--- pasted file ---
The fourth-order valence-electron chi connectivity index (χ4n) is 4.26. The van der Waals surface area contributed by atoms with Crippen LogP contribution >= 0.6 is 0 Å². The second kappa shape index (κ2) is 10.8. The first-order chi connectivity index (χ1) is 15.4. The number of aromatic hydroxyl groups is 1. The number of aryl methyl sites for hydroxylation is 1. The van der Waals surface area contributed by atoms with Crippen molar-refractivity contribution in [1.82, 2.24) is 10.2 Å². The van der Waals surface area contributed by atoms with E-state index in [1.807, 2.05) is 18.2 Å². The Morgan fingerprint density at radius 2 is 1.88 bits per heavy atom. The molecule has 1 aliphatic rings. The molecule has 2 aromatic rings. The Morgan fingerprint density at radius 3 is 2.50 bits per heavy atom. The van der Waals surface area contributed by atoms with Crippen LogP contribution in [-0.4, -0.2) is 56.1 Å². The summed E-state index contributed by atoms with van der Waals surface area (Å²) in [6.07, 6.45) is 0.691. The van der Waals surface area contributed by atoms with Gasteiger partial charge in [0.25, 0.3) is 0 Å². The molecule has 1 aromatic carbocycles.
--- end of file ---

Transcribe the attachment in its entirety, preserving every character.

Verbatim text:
The fourth-order valence-electron chi connectivity index (χ4n) is 4.26. The van der Waals surface area contributed by atoms with Crippen LogP contribution >= 0.6 is 0 Å². The second kappa shape index (κ2) is 10.8. The first-order chi connectivity index (χ1) is 15.4. The number of aromatic hydroxyl groups is 1. The number of aryl methyl sites for hydroxylation is 1. The van der Waals surface area contributed by atoms with Crippen molar-refractivity contribution in [1.82, 2.24) is 10.2 Å². The van der Waals surface area contributed by atoms with E-state index in [1.807, 2.05) is 18.2 Å². The Morgan fingerprint density at radius 2 is 1.88 bits per heavy atom. The molecule has 1 aliphatic rings. The molecule has 2 aromatic rings. The Morgan fingerprint density at radius 3 is 2.50 bits per heavy atom. The van der Waals surface area contributed by atoms with Crippen LogP contribution in [-0.4, -0.2) is 56.1 Å². The summed E-state index contributed by atoms with van der Waals surface area (Å²) in [6.07, 6.45) is 0.691. The van der Waals surface area contributed by atoms with Gasteiger partial charge in [0.25, 0.3) is 0 Å². The molecule has 1 aromatic carbocycles.